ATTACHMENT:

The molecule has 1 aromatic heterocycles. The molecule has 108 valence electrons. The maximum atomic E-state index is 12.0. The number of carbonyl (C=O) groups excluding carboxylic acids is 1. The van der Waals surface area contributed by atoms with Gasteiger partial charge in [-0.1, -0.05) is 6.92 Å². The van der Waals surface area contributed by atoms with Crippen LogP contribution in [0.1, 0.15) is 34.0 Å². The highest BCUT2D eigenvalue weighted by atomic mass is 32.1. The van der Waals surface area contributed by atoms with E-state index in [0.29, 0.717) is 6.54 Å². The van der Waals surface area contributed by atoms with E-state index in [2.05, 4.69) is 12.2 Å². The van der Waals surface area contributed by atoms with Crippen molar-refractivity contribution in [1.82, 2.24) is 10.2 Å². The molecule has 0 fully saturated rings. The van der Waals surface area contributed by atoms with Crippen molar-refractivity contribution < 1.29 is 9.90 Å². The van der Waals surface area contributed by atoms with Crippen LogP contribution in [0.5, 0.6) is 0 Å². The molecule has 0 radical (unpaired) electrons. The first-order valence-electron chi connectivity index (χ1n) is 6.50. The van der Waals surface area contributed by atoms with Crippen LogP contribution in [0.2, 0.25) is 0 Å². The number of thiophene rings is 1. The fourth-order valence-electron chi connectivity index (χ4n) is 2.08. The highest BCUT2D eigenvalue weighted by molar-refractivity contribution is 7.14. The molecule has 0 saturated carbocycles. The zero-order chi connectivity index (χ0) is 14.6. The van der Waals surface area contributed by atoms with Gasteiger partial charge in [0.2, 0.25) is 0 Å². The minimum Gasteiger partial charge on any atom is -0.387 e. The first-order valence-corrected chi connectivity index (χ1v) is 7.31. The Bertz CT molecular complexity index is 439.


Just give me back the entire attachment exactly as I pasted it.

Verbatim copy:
The molecule has 1 aromatic heterocycles. The molecule has 108 valence electrons. The maximum atomic E-state index is 12.0. The number of carbonyl (C=O) groups excluding carboxylic acids is 1. The van der Waals surface area contributed by atoms with Gasteiger partial charge in [-0.1, -0.05) is 6.92 Å². The van der Waals surface area contributed by atoms with Crippen LogP contribution in [0.1, 0.15) is 34.0 Å². The highest BCUT2D eigenvalue weighted by atomic mass is 32.1. The van der Waals surface area contributed by atoms with E-state index in [0.29, 0.717) is 6.54 Å². The van der Waals surface area contributed by atoms with E-state index in [2.05, 4.69) is 12.2 Å². The van der Waals surface area contributed by atoms with Crippen molar-refractivity contribution in [1.82, 2.24) is 10.2 Å². The molecule has 0 fully saturated rings. The van der Waals surface area contributed by atoms with Crippen molar-refractivity contribution < 1.29 is 9.90 Å². The van der Waals surface area contributed by atoms with Crippen LogP contribution in [0.5, 0.6) is 0 Å². The molecule has 0 radical (unpaired) electrons. The first-order valence-electron chi connectivity index (χ1n) is 6.50. The van der Waals surface area contributed by atoms with Crippen LogP contribution in [0.2, 0.25) is 0 Å². The number of thiophene rings is 1. The fourth-order valence-electron chi connectivity index (χ4n) is 2.08. The highest BCUT2D eigenvalue weighted by molar-refractivity contribution is 7.14. The molecule has 0 saturated carbocycles. The zero-order chi connectivity index (χ0) is 14.6. The van der Waals surface area contributed by atoms with Gasteiger partial charge in [0.2, 0.25) is 0 Å². The minimum Gasteiger partial charge on any atom is -0.387 e. The first-order valence-corrected chi connectivity index (χ1v) is 7.31. The Bertz CT molecular complexity index is 439.